This year in section 3 the students were all first-year engineering students. I generally tried to follow the syllabus which was used in Math 152 in the spring, 1996, semester. The course also reflected the changes which were made last year in Math 152. The course had a somewhat different atmosphere from Math 152 because the class was small and the students had chosen a more challenging experience. The lectures were different. For example, a more thorough discussion of why the sum of a convergent power series was continuous was offered, an extended exposition of the volume of the unit ball in any finite dimension was given, and a derivation of the error estimate in the trapezoid rule was shown. All students in this rather small class gave oral presentations of workshop problems (please see the discussion of our changes in Math 151-152 for more on workshop problems).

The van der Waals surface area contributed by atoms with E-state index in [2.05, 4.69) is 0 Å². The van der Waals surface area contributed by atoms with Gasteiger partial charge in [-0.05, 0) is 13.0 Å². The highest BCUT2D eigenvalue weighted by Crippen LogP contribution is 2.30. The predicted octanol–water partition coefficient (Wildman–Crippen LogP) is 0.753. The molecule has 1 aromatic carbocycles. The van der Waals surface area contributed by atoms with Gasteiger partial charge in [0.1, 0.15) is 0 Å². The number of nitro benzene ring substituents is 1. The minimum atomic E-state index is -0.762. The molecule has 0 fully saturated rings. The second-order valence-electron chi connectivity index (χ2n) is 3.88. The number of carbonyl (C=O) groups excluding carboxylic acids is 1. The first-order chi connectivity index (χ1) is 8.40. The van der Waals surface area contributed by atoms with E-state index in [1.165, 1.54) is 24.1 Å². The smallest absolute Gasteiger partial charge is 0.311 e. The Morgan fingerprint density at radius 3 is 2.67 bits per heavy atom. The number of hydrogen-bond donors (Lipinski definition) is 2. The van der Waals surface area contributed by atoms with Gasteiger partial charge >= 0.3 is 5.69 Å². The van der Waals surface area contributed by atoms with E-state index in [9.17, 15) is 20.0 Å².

Here are the two in-class exams (with solutions) which were given in the course, together with the final exam. We also show the more extended problems (many of which were taken from the Math 152 problem sets) asked of students. Most of the solutions were to be presented in written form with suitable exposition, but some were given orally. There's also some other material on volumes of balls and on sums of certain series which was handed out to students. The class made a one period (80 minutes)"field trip" to a computer lab where Maple was introduced using material shown here.
Review problems were handed out before each exam. The sets of these problems were the exams given in Math 152 during the spring, 1996, semester. See the Math 152 web site for these, please.
Please send mail to Stephen Greenfield if you have questions or comments about this material or if you use some of it in a course. An acknowledgment that the source of the material is the Rutgers Mathematics Department would be appreciated.
Course material in GIF format Course material in Postscript format
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